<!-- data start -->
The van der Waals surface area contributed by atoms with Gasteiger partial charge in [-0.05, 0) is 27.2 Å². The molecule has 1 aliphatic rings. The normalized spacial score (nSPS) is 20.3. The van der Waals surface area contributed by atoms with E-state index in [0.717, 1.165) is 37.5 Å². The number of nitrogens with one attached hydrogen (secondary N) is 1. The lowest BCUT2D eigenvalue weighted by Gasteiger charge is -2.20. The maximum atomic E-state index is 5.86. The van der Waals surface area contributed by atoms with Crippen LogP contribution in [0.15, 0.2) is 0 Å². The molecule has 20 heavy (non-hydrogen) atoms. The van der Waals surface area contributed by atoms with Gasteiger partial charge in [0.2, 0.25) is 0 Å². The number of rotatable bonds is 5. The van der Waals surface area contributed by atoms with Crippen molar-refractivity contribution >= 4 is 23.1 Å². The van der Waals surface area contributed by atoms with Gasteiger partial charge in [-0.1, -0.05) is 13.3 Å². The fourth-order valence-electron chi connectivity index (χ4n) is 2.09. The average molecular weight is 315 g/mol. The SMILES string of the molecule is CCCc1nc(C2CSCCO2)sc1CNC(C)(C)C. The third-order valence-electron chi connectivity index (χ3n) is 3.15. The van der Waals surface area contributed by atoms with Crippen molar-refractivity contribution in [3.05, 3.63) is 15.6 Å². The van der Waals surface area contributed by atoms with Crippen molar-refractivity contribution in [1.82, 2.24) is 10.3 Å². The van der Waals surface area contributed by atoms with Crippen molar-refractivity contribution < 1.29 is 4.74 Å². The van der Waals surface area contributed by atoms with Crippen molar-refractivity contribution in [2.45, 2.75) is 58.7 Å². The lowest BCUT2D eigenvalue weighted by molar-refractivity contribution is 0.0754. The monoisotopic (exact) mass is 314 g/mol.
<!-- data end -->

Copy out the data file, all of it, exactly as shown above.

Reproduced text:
The van der Waals surface area contributed by atoms with Gasteiger partial charge in [-0.05, 0) is 27.2 Å². The molecule has 1 aliphatic rings. The normalized spacial score (nSPS) is 20.3. The van der Waals surface area contributed by atoms with E-state index in [0.717, 1.165) is 37.5 Å². The number of nitrogens with one attached hydrogen (secondary N) is 1. The lowest BCUT2D eigenvalue weighted by Gasteiger charge is -2.20. The maximum atomic E-state index is 5.86. The van der Waals surface area contributed by atoms with Crippen LogP contribution in [0.15, 0.2) is 0 Å². The molecule has 20 heavy (non-hydrogen) atoms. The van der Waals surface area contributed by atoms with Gasteiger partial charge in [0.2, 0.25) is 0 Å². The number of rotatable bonds is 5. The van der Waals surface area contributed by atoms with Crippen molar-refractivity contribution >= 4 is 23.1 Å². The van der Waals surface area contributed by atoms with Gasteiger partial charge in [-0.1, -0.05) is 13.3 Å². The fourth-order valence-electron chi connectivity index (χ4n) is 2.09. The average molecular weight is 315 g/mol. The SMILES string of the molecule is CCCc1nc(C2CSCCO2)sc1CNC(C)(C)C. The third-order valence-electron chi connectivity index (χ3n) is 3.15. The van der Waals surface area contributed by atoms with Crippen molar-refractivity contribution in [3.05, 3.63) is 15.6 Å². The van der Waals surface area contributed by atoms with Crippen molar-refractivity contribution in [1.82, 2.24) is 10.3 Å². The van der Waals surface area contributed by atoms with Crippen molar-refractivity contribution < 1.29 is 4.74 Å². The van der Waals surface area contributed by atoms with Crippen molar-refractivity contribution in [2.45, 2.75) is 58.7 Å². The lowest BCUT2D eigenvalue weighted by molar-refractivity contribution is 0.0754. The monoisotopic (exact) mass is 314 g/mol.